WASHINGTON — The Supreme Court on Tuesday turned away an emergency application asking it to block a Texas law that requires doctors performing abortions to have admitting privileges at a nearby hospital.The decision was effectively 5 to 4 and split along ideological lines.
The effect of the ruling, Justice Stephen G. Breyer wrote for the four dissenters, was to leave 24 counties in the Rio Grande Valley without abortion clinics. “It may,” he added, “substantially reduce access to safe abortions elsewhere in Texas.”
Abortion rights groups and clinics said the law served no medical purpose and was forcing a third of the state’s 36 abortion clinics to stop performing the procedure, preventing some 20,000 women a year from access to safe abortions.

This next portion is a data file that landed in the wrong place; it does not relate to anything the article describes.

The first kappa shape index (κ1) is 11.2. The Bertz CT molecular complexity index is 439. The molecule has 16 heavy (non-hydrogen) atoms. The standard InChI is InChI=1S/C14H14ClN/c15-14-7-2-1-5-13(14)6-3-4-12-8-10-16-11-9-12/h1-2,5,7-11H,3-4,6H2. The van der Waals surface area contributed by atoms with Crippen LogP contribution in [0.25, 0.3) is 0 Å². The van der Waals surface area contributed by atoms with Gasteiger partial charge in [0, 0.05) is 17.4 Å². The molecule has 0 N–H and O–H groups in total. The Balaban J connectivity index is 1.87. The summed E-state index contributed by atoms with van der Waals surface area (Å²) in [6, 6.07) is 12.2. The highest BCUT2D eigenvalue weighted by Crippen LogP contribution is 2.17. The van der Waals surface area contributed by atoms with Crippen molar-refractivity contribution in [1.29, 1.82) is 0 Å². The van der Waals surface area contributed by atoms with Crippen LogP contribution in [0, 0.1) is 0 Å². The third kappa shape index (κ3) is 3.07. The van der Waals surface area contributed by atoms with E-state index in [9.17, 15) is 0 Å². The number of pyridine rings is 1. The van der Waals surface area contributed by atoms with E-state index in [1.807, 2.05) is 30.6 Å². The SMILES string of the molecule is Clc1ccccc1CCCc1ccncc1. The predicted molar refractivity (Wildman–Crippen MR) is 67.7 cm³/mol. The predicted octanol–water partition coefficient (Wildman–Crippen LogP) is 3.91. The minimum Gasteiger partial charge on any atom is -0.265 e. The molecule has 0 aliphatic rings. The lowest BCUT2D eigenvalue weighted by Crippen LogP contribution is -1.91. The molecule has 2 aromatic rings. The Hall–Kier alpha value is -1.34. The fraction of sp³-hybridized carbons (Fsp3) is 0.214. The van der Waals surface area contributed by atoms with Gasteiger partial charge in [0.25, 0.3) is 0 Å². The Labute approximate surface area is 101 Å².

State officials told the court that the law, which requires that doctors have hospital admitting privileges within 30 miles of where they perform abortions, protects public health by “fostering a woman’s ability to seek consultation and treatment for complications directly from her physician.”
The officials added that the impact of the law was modest, saying that more than 90 percent of women seeking abortions in the state will still live within 100 miles of an abortion clinic.